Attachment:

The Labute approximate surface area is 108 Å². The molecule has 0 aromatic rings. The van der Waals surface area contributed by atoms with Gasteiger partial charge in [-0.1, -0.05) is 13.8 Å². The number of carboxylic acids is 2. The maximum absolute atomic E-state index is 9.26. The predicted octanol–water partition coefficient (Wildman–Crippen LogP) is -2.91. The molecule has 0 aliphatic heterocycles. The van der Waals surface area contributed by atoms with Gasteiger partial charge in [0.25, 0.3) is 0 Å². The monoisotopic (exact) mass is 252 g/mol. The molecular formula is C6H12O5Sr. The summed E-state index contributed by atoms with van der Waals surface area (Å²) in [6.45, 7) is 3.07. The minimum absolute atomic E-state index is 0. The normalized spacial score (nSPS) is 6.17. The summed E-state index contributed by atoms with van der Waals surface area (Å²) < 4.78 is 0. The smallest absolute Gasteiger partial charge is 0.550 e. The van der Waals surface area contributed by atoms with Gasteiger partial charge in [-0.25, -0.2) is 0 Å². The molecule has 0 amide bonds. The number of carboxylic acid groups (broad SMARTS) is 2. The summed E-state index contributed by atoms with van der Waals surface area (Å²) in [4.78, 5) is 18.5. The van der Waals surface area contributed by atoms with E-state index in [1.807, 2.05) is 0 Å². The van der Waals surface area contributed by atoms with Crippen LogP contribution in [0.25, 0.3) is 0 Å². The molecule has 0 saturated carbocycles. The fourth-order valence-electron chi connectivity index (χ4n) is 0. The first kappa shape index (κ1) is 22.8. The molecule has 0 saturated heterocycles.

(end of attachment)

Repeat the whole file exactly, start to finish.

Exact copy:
The Labute approximate surface area is 108 Å². The molecule has 0 aromatic rings. The van der Waals surface area contributed by atoms with Gasteiger partial charge in [-0.1, -0.05) is 13.8 Å². The number of carboxylic acids is 2. The maximum absolute atomic E-state index is 9.26. The predicted octanol–water partition coefficient (Wildman–Crippen LogP) is -2.91. The molecule has 0 aliphatic heterocycles. The van der Waals surface area contributed by atoms with Gasteiger partial charge in [0.25, 0.3) is 0 Å². The monoisotopic (exact) mass is 252 g/mol. The molecular formula is C6H12O5Sr. The summed E-state index contributed by atoms with van der Waals surface area (Å²) in [6.45, 7) is 3.07. The minimum absolute atomic E-state index is 0. The normalized spacial score (nSPS) is 6.17. The summed E-state index contributed by atoms with van der Waals surface area (Å²) < 4.78 is 0. The smallest absolute Gasteiger partial charge is 0.550 e. The van der Waals surface area contributed by atoms with Gasteiger partial charge in [-0.25, -0.2) is 0 Å². The molecule has 0 amide bonds. The number of carboxylic acid groups (broad SMARTS) is 2. The summed E-state index contributed by atoms with van der Waals surface area (Å²) in [4.78, 5) is 18.5. The van der Waals surface area contributed by atoms with E-state index in [1.807, 2.05) is 0 Å². The van der Waals surface area contributed by atoms with Crippen LogP contribution in [0.25, 0.3) is 0 Å². The molecule has 0 saturated carbocycles. The fourth-order valence-electron chi connectivity index (χ4n) is 0. The first kappa shape index (κ1) is 22.8. The molecule has 0 saturated heterocycles.